that it has given disclosures and documentation to each consumer; it 
need only retain evidence demonstrating that its procedures 
reasonably ensure the consumers' receipt of required disclosures and 
documentation.

Section 205.14--Electronic Fund Transfer Service Provider Not Holding 
Consumer's Account

14(a) Electronic Fund Transfer Service Providers Subject to 
Regulation

    1. Applicability. This section applies only when a service 
provider issues an access device to a consumer for initiating 
transfers to or from the consumer's account at a financial 
institution and the two entities have no agreement regarding this 
EFT service. If the service provider does not issue an access device 
to the consumer for accessing an account held by another 
institution, it does not qualify for the treatment accorded by 
Sec. 205.14. For example, this section does not apply to an 
institution that initiates preauthorized payroll deposits to 
consumer accounts on behalf of an employer. By

[[Page 19695]]

contrast, Sec. 205.14 can apply to an institution that issues a code 
for initiating telephone transfers to be carried out through the ACH 
from a consumer's account at another institution. This is the case 
even if the consumer has accounts at both institutions.
    2. ACH agreements. The ACH rules generally do not constitute an 
agreement for purposes of this section. However, an ACH agreement 
under which members specifically agree to honor each other's debit 
cards is an ``agreement,'' and thus this section does not apply.

14(b) Compliance by Electronic Fund Transfer Service Provider

    1. Liability. The service provider is liable for unauthorized 
EFTs that exceed limits on the consumer's liability under 
Sec. 205.6.
    Paragraph 14(b)(1)--Disclosures and Documentation
    1. Periodic statements from electronic fund transfer service 
provider. A service provider that meets the conditions set forth in 
this paragraph does not have to issue periodic statements. A service 
provider that does not meet the conditions need only include on 
periodic statements information about transfers initiated with the 
access device it has issued.

Paragraph 14(b)(2)--Error Resolution

    1. Error resolution. When a consumer notifies the service 
provider of an error, the EFT service provider must investigate and 
resolve the error in compliance with Sec. 205.11 as modified by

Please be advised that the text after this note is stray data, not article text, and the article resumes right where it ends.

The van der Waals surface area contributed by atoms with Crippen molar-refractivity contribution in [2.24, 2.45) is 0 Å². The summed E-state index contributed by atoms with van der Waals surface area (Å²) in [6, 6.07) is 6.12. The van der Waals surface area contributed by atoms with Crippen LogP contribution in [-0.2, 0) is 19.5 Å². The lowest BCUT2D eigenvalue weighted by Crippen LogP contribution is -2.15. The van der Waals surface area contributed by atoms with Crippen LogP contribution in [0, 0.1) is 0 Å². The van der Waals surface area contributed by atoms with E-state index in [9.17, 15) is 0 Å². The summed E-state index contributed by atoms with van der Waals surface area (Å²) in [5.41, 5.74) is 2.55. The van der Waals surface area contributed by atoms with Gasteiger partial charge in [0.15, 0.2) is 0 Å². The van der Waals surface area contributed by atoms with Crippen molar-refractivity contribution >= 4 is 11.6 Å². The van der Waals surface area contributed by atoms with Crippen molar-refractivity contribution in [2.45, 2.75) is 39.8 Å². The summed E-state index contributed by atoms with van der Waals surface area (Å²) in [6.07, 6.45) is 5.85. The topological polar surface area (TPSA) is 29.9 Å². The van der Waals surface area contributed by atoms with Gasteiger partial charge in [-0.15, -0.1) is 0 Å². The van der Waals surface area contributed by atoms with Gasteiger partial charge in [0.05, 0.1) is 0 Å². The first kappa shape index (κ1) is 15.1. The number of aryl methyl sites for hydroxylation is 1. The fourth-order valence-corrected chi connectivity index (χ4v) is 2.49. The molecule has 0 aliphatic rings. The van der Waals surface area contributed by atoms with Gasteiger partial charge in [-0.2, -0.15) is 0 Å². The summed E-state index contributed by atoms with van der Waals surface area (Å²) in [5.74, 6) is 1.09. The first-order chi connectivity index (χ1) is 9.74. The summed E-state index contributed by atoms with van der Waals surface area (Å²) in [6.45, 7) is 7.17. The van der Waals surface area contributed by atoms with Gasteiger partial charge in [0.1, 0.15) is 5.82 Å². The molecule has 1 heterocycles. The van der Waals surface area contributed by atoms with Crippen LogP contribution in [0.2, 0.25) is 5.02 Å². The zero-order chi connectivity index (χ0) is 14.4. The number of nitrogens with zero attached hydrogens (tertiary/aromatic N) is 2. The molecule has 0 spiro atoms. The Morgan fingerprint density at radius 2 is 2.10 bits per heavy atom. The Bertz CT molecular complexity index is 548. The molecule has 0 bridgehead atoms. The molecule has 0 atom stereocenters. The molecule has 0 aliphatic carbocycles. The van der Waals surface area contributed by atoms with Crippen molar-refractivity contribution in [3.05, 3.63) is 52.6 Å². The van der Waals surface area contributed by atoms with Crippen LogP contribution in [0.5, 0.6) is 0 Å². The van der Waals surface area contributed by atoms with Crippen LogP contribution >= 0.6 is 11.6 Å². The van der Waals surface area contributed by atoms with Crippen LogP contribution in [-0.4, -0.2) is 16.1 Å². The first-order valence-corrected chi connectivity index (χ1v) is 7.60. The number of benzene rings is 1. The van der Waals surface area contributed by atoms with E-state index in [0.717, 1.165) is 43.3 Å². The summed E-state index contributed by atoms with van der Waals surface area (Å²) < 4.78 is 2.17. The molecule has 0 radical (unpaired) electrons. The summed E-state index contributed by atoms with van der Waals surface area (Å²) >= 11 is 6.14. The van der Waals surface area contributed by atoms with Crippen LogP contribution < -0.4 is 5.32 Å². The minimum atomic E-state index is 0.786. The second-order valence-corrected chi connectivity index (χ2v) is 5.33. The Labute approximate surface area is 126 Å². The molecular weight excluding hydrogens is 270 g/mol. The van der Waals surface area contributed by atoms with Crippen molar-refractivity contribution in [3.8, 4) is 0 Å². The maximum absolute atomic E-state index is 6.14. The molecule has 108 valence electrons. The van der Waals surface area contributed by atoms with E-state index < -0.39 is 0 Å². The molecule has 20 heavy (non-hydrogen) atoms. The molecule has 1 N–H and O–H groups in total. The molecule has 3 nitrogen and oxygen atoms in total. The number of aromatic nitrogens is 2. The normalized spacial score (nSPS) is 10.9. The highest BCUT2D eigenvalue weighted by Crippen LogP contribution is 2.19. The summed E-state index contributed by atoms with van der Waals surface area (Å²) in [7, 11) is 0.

Sec. 205.14(b)(2). If an error occurred, any fees or charges imposed 
as a result of the error, either by the service provider or by the 
account-holding institution (for example, overdraft or dishonor 
fees) must be reimbursed to the consumer by the service provider.

14(c) Compliance by Account-Holding Institution

Paragraph 14(c)(1)

    1. Periodic statements from account-holding institution. The 
periodic statement provided by the account-holding institution need 
only contain the information required by Sec. 205.9(b)(1).

Appendix A--Model Disclosure Clauses and Forms

    1. Review of forms. The Board will not review or approve 
disclosure forms or statements for financial institutions. However, 
the Board has issued model clauses for institutions to use in 
designing their disclosures. If an institution uses these clauses 
accurately to reflect its service, the institution is protected from 
liability for failure to make disclosures in proper form.
    2. Use of the forms. The appendix contains model disclosure 
clauses for optional use by financial institutions to facilitate 
compliance with the disclosure requirements of Secs. 205.5(b)(2) and 
(b)(3), 205.6(a), 205.7, 205.8(b), 205.14(b)(1)(ii) and 205.15(d)(7) 
and (d)(2). The use of appropriate clauses in making disclosures 
will protect a financial institution from liability under sections 
915 and 916 of the act provided the clauses accurately reflect the 
institution's EFT services.
    3. Altering the clauses. Financial institutions may use clauses 
of their own design in conjunction with the Board's model clauses. 
The inapplicable words or portions of phrases in parentheses should 
be deleted. The catchlines are not part of the clauses and need not 
be used. Financial institutions may make alterations, substitutions, 
or additions in the clauses to reflect the services offered, such as 
technical changes (including the substitution of a trade name for 
the word ``card,'' deletion of inapplicable services, or 
substitution of lesser liability limits). Several of the model 
clauses include references to a telephone number and address. Where 
two or more of these clauses are used in a disclosure, the telephone 
number and address may be referenced and need not be repeated.

Supplement II to Part 205 [Removed]

    3. Supplement II to Part 205 is removed.

    By order of the Board of Governors of the Federal Reserve 
System, acting through the Secretary of the Board under delegated 
authority, April 19, 1996.
William W. Wiles,
Secretary of the Board.
[FR Doc. 96-10180 Filed 5-1-96; 8:45 am]
BILLING CODE 6210-01-P

Last Updated 07/17/1999 communications@fdic.gov